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  • Writer's pictureMcWhat

Fast Fashion; how evil is it?

Updated: Jul 13, 2020

Hear me out, I know its one of the largest impacts on the environment, but I don’t think we’re in a position to throw it out forever.

I’ll be the first to admit that I don’t have the healthiest attitude to shopping, but in my defence I have been working on how I approach it.

Clothes hang on a white metal rail against a white wall and wooden bookcase. The clothes are all different patterns, there is a gold sequinned dress, a black and white polka dot dress and floral prints.

Yes, fast fashion is problematic, but so is the notion that it can be eradicated entirely. If you’re in a position to drop £50+ on a single bra or pair of trousers from an independent seller, that’s all well and good – but for someone who wants to be able to buy themselves something, being able to buy a full outfit for that price is really appealing.

A close up of fabrics including a burgandy shirt with big cats, a dark green fabric with green flowers, a bright green floral and a black and white polka dot

I’m not ignorant of the issues posed by fashion brands, a really great resource for checking the eco awareness of your favourite brands is the Good On You Directory, this takes loads of different factors into account before ranking them from 1 to 5.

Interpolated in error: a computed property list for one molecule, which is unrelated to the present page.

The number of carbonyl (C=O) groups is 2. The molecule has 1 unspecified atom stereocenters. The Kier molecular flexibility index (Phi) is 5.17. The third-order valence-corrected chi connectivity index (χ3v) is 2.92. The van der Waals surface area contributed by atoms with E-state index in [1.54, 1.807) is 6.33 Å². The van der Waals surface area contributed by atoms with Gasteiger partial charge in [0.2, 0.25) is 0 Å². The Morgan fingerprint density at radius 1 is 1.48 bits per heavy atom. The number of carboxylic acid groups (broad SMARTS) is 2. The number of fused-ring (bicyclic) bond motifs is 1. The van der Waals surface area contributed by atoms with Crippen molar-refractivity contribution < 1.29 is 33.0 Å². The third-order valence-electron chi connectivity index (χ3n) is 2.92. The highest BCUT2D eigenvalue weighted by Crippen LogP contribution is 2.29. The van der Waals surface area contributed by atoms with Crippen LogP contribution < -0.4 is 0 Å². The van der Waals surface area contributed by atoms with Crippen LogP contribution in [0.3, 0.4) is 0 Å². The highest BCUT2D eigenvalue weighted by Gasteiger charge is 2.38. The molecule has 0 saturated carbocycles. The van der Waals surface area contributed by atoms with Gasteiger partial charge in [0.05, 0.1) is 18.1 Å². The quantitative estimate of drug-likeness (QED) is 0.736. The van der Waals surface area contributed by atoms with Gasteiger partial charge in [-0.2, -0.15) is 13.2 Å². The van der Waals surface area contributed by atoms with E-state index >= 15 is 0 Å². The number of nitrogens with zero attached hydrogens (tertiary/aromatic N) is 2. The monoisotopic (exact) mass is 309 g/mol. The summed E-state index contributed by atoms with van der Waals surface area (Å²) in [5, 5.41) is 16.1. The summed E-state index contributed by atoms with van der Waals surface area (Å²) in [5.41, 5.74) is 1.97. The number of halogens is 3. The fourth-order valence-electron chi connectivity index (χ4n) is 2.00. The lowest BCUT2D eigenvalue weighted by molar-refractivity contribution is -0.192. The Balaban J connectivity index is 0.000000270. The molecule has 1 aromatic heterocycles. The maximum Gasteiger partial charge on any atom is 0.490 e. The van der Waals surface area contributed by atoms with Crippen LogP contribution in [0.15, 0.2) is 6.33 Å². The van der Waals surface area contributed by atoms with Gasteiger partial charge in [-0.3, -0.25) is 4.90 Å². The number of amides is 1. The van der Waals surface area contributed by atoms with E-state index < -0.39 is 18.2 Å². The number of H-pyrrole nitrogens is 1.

Some brands that have been taking steps towards an eco-friendlier stance haven’t been updated since 2018 so it’s not 100% up to date.

As with everything, some brands are guiltier than others, but I believe that half the battle is our attitude.

Five years ago I would be counting down the days until SAAS went into my bank account to allow me to go and drop £100s on bits and pieces in Primark, things I knew would be worn once and then either languish in my wardrobe until my next clear out or go to a Cash4Clothes centre where I’d get about £1.20 for them.

Now, admittedly I still spend money like it’s going out of fashion – but I definitely make smarter choices when it comes to my purchases.

A white tshirt is hanging with a dark green velvet blazer hanging over it

I’ve shared a couple of '3-ways-to-wear’ posts such as this one which highlights how to style a velvet suit – but this has influenced how I shop. I’m constantly running through what I already have at home in my mind to assess how much wear I’ll get from an item and whether it’ll increase the wear of things I already have. Whether it’s through mixing and matching co-ord sets or layering, there are loads of ways to change up what you have.

Maybe shopping in Primark is ‘bad’, but I have shoes from there that are older than my marriage – fast fashion doesn’t need to mean disposable.

When I’m in a position to shop ethically and with an eagle-eye focus on sustainability I will of course – but today on the 50th anniversary of Earth Day, I’ll wear my worn and cosy Primark slippers and my trusty 8-year-old ASOS leggings.

I know the changes I’ve made so far aren’t drastic and they aren’t lifechanging; but they’re a start.



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